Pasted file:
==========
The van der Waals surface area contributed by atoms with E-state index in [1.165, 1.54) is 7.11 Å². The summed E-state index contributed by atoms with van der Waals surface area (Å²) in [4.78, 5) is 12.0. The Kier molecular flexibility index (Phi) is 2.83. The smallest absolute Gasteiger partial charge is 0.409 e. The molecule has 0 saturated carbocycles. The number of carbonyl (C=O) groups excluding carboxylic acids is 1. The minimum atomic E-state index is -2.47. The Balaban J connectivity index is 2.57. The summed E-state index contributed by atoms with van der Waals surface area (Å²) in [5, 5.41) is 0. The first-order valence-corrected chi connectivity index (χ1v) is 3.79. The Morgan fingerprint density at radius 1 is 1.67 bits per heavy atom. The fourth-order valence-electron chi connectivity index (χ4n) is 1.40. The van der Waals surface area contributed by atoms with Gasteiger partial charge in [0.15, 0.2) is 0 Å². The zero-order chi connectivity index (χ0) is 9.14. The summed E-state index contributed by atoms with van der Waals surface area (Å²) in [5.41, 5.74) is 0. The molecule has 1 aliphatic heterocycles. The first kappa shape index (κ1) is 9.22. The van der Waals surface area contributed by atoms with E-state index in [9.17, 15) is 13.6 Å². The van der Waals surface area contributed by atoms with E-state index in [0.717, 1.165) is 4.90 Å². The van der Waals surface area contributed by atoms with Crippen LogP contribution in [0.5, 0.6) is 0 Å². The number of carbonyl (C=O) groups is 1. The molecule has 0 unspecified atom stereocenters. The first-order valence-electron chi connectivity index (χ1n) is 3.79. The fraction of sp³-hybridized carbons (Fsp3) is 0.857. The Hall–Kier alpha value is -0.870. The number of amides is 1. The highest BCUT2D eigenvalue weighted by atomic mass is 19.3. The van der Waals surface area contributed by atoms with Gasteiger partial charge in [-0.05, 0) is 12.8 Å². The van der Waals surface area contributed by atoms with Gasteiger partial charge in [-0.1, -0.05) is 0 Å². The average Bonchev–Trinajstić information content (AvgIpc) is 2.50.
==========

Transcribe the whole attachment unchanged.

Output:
The van der Waals surface area contributed by atoms with E-state index in [1.165, 1.54) is 7.11 Å². The summed E-state index contributed by atoms with van der Waals surface area (Å²) in [4.78, 5) is 12.0. The Kier molecular flexibility index (Phi) is 2.83. The smallest absolute Gasteiger partial charge is 0.409 e. The molecule has 0 saturated carbocycles. The number of carbonyl (C=O) groups excluding carboxylic acids is 1. The minimum atomic E-state index is -2.47. The Balaban J connectivity index is 2.57. The summed E-state index contributed by atoms with van der Waals surface area (Å²) in [5, 5.41) is 0. The first-order valence-corrected chi connectivity index (χ1v) is 3.79. The Morgan fingerprint density at radius 1 is 1.67 bits per heavy atom. The fourth-order valence-electron chi connectivity index (χ4n) is 1.40. The van der Waals surface area contributed by atoms with Gasteiger partial charge in [0.15, 0.2) is 0 Å². The zero-order chi connectivity index (χ0) is 9.14. The summed E-state index contributed by atoms with van der Waals surface area (Å²) in [5.41, 5.74) is 0. The molecule has 1 aliphatic heterocycles. The first kappa shape index (κ1) is 9.22. The van der Waals surface area contributed by atoms with E-state index in [9.17, 15) is 13.6 Å². The van der Waals surface area contributed by atoms with E-state index in [0.717, 1.165) is 4.90 Å². The van der Waals surface area contributed by atoms with Crippen LogP contribution in [0.5, 0.6) is 0 Å². The number of carbonyl (C=O) groups is 1. The molecule has 0 unspecified atom stereocenters. The first-order valence-electron chi connectivity index (χ1n) is 3.79. The fraction of sp³-hybridized carbons (Fsp3) is 0.857. The Hall–Kier alpha value is -0.870. The number of amides is 1. The highest BCUT2D eigenvalue weighted by atomic mass is 19.3. The van der Waals surface area contributed by atoms with Gasteiger partial charge in [-0.05, 0) is 12.8 Å². The van der Waals surface area contributed by atoms with Gasteiger partial charge in [-0.1, -0.05) is 0 Å². The average Bonchev–Trinajstić information content (AvgIpc) is 2.50.